Wolfenstein: The New Order depicts a frightening, globally devastating alternate history of continued Nazi power throughout the mid-twentieth century, with hordes of mechanical beasts and legions of soldiers who have taken over the world after the Allied defeat of World War II. Gunfights are fierce and explosive, conveying the raw power of your fascist adversary. But one comparatively quiet scene communicates the power of the Nazis even more sinisterly and memorably than any action sequence in the game. In a brief conversation during a quiet train ride, Wolfenstein delivers a moment of tightly staged drama, where the choices you make have unclear consequences, heightening our sense of powerlessness against the Nazi regime. For a game made popular for its fast-paced power fantasy of killing Nazis, The New Order unspools its most compelling commentary on fascism, spectacle, and power by revoking our agency. It achieves this through a hushed conversation with antagonist companions who toy with our fears in their own game whose rules are too opaque to understand.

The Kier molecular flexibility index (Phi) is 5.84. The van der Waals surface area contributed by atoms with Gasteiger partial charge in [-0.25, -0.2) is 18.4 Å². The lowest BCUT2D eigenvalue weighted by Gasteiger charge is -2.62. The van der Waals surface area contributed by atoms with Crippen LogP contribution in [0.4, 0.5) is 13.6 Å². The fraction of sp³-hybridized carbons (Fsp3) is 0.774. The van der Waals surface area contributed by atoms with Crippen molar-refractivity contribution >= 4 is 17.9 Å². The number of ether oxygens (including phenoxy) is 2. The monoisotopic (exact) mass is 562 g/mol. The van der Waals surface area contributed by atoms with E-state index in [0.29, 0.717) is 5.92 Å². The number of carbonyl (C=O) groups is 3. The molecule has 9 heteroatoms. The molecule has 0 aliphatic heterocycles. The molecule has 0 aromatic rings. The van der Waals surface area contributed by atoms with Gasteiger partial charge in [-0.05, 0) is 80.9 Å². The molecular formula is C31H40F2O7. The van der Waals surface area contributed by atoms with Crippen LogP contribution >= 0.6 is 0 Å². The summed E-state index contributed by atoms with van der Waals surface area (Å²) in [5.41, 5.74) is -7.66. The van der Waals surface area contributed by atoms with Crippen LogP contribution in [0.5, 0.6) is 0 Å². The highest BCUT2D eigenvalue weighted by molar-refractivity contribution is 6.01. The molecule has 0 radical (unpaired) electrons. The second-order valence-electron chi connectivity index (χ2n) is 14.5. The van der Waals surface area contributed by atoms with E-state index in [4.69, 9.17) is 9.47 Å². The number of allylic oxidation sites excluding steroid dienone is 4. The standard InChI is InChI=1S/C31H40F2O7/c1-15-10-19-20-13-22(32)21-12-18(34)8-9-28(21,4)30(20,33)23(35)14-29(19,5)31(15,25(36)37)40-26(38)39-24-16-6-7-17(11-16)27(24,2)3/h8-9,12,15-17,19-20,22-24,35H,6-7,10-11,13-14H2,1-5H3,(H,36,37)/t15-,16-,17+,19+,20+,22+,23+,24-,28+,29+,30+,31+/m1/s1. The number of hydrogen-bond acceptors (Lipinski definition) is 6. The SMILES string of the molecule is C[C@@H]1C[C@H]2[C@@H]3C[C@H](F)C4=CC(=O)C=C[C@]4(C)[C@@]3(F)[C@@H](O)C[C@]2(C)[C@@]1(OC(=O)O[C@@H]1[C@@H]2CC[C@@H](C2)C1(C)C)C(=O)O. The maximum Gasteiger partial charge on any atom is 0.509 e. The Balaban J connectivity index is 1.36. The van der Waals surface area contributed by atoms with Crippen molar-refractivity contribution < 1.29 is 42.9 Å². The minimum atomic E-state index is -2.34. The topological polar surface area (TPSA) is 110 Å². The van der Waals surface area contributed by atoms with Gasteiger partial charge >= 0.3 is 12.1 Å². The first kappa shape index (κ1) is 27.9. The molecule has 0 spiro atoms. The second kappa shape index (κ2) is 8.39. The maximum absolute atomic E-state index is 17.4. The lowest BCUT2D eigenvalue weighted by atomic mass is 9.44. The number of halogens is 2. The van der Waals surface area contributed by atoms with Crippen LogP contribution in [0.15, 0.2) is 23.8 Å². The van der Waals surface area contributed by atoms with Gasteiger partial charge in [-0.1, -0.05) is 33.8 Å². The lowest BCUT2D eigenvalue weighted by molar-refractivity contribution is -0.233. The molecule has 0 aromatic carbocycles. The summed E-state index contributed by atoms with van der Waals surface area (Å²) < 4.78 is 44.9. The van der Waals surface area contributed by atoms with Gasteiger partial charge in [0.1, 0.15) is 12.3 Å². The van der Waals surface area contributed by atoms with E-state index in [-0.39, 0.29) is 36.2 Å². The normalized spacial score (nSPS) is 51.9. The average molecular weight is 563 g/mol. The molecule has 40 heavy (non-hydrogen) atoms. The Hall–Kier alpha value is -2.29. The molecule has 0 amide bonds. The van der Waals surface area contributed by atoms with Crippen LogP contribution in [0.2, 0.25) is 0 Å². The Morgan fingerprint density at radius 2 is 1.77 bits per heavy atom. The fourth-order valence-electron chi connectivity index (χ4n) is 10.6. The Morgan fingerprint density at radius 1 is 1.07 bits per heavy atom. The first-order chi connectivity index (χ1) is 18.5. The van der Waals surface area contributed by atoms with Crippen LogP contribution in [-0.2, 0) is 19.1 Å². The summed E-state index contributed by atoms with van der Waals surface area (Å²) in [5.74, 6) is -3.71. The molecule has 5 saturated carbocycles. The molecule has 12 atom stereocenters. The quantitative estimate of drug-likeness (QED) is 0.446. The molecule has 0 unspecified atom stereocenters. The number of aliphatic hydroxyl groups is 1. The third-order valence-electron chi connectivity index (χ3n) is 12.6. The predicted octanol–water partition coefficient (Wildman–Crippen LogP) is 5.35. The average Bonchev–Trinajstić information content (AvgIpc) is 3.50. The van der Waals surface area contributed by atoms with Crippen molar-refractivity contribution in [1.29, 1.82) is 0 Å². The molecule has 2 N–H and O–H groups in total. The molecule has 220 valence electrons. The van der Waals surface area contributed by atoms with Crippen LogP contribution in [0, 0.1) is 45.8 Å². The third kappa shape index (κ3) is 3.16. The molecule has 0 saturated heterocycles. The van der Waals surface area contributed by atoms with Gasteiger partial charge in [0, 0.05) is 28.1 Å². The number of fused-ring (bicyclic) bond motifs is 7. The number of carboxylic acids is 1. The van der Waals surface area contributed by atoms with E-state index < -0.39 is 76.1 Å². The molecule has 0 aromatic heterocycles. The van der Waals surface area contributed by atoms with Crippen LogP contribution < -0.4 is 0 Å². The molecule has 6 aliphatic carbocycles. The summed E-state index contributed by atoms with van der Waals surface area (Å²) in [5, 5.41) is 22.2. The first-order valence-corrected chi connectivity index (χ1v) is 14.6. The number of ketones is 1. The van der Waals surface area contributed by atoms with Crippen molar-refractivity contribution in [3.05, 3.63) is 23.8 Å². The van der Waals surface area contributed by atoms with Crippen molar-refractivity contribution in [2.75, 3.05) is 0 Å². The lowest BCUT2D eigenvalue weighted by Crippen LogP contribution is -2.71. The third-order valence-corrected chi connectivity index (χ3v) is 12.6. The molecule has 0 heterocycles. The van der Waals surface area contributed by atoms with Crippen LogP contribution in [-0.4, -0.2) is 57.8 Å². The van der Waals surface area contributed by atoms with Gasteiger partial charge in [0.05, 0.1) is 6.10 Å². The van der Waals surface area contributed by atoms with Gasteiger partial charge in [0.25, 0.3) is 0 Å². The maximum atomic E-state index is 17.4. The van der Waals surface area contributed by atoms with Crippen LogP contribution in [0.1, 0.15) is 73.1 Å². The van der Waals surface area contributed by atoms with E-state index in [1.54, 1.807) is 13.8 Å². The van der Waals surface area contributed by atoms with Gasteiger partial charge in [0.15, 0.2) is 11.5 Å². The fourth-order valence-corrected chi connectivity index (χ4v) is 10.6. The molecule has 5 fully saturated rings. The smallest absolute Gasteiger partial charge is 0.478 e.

Read the full column at Haywire Magazine.